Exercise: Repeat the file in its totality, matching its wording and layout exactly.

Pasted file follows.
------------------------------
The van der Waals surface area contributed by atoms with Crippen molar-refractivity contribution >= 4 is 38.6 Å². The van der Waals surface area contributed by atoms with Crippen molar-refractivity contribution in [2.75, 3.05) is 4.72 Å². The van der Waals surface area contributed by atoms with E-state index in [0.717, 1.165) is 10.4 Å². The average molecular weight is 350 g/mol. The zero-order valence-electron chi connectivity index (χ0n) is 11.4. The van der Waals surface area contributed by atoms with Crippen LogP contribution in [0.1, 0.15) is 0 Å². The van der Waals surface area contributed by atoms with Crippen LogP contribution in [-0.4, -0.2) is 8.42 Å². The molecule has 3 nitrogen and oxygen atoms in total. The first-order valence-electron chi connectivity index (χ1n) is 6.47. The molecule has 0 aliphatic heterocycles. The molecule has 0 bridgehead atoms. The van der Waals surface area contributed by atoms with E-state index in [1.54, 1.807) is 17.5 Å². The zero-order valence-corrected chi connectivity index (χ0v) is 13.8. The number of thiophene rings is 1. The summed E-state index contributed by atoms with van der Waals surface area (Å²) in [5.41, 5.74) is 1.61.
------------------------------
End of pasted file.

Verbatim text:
The van der Waals surface area contributed by atoms with Crippen molar-refractivity contribution >= 4 is 38.6 Å². The van der Waals surface area contributed by atoms with Crippen molar-refractivity contribution in [2.75, 3.05) is 4.72 Å². The van der Waals surface area contributed by atoms with E-state index in [0.717, 1.165) is 10.4 Å². The average molecular weight is 350 g/mol. The zero-order valence-electron chi connectivity index (χ0n) is 11.4. The van der Waals surface area contributed by atoms with Crippen LogP contribution in [0.1, 0.15) is 0 Å². The van der Waals surface area contributed by atoms with Crippen LogP contribution in [-0.4, -0.2) is 8.42 Å². The molecule has 3 nitrogen and oxygen atoms in total. The first-order valence-electron chi connectivity index (χ1n) is 6.47. The molecule has 0 aliphatic heterocycles. The molecule has 0 bridgehead atoms. The van der Waals surface area contributed by atoms with E-state index in [1.54, 1.807) is 17.5 Å². The zero-order valence-corrected chi connectivity index (χ0v) is 13.8. The number of thiophene rings is 1. The summed E-state index contributed by atoms with van der Waals surface area (Å²) in [5.41, 5.74) is 1.61.